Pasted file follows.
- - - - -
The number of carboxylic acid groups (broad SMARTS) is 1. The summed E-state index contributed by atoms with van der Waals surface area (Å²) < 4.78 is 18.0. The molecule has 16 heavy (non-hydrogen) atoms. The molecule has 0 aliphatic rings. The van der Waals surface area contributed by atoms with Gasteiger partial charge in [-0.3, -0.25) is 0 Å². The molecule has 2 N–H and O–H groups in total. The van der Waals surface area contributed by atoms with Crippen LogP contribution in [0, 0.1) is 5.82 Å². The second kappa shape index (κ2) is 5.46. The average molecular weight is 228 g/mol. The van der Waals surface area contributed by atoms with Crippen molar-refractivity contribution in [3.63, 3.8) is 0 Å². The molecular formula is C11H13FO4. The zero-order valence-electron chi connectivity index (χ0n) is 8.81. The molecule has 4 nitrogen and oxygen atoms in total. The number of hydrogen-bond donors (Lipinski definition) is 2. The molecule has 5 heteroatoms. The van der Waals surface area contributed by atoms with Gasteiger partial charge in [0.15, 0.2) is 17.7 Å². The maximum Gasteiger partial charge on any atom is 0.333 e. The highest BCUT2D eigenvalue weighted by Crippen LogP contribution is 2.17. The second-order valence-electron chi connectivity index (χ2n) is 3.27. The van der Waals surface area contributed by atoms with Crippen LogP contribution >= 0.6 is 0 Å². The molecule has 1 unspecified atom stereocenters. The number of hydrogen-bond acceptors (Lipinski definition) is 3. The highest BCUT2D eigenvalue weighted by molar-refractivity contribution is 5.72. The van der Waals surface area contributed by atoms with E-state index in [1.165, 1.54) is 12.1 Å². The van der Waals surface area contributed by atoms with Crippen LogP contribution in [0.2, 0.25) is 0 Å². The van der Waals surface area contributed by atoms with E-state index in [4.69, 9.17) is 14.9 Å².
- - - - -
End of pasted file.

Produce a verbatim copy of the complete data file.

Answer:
The number of carboxylic acid groups (broad SMARTS) is 1. The summed E-state index contributed by atoms with van der Waals surface area (Å²) < 4.78 is 18.0. The molecule has 16 heavy (non-hydrogen) atoms. The molecule has 0 aliphatic rings. The van der Waals surface area contributed by atoms with Gasteiger partial charge in [-0.3, -0.25) is 0 Å². The molecule has 2 N–H and O–H groups in total. The van der Waals surface area contributed by atoms with Crippen LogP contribution in [0, 0.1) is 5.82 Å². The second kappa shape index (κ2) is 5.46. The average molecular weight is 228 g/mol. The van der Waals surface area contributed by atoms with Crippen molar-refractivity contribution in [3.63, 3.8) is 0 Å². The molecular formula is C11H13FO4. The zero-order valence-electron chi connectivity index (χ0n) is 8.81. The molecule has 4 nitrogen and oxygen atoms in total. The number of hydrogen-bond donors (Lipinski definition) is 2. The molecule has 5 heteroatoms. The van der Waals surface area contributed by atoms with Gasteiger partial charge in [0.15, 0.2) is 17.7 Å². The maximum Gasteiger partial charge on any atom is 0.333 e. The highest BCUT2D eigenvalue weighted by Crippen LogP contribution is 2.17. The second-order valence-electron chi connectivity index (χ2n) is 3.27. The van der Waals surface area contributed by atoms with Crippen LogP contribution >= 0.6 is 0 Å². The molecule has 1 unspecified atom stereocenters. The number of hydrogen-bond acceptors (Lipinski definition) is 3. The highest BCUT2D eigenvalue weighted by molar-refractivity contribution is 5.72. The van der Waals surface area contributed by atoms with E-state index in [1.165, 1.54) is 12.1 Å². The van der Waals surface area contributed by atoms with Crippen LogP contribution in [0.2, 0.25) is 0 Å². The van der Waals surface area contributed by atoms with E-state index in [4.69, 9.17) is 14.9 Å².